M is for Microchipping

A-to-Z Blogging Challenge 2015--MFew pieces of technology have changed the rescue business quite as much as the microchip identification systems. A tiny microchip is inserted below the skin of a pet, usually somewhere on their back between their shoulder blades. Nearly all veterinarians and shelters have scanners to detect the presence of a microchip in incoming animals. This means that even if an animal has been found without a collar or tags, if it has a microchip, it could still be returned to its owner.

Many rescue organizations microchip all their adoptable pets. However, if you recently added a new family member and they don’t have a microchip, your veterinarian should be able to chip them for you. Many cities have regular microchipping events–often put on by rescue organizations, vet clinics, or boarding facilities–where you can get a discounted rate on the microchip service.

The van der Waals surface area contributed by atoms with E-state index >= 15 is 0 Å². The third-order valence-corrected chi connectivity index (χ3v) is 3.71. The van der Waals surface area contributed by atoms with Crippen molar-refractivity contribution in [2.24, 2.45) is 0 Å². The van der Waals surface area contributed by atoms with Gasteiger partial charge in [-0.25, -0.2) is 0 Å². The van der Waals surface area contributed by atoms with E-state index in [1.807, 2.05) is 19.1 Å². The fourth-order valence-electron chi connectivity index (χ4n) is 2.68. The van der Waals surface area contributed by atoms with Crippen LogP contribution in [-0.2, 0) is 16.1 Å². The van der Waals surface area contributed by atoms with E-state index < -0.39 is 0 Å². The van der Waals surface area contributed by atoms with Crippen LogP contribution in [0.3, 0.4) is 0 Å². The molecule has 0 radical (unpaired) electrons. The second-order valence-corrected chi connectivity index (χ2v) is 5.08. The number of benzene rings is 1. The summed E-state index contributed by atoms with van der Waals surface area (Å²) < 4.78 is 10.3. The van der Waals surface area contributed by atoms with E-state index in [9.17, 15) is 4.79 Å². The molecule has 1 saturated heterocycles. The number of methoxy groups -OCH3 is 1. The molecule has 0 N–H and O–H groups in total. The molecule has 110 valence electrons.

Once your pet is chipped, it’s important to regularly maintain your records. We use 24PetWatch and they emphasize making sure that both your personal contact information and your veterinarian’s contact information are current. If your animal is found, the vet or shelter will scan for a chip, and notify the chip issuer. They will then try to contact you first at your own phone number, then through your vet office. So it’s crucial to make sure your information is current.

Having microchips won’t prevent your pet from running away. But they can help you have a speedy reunion with your best friend. Have an awesome reunion story? Share it with me in the comments!

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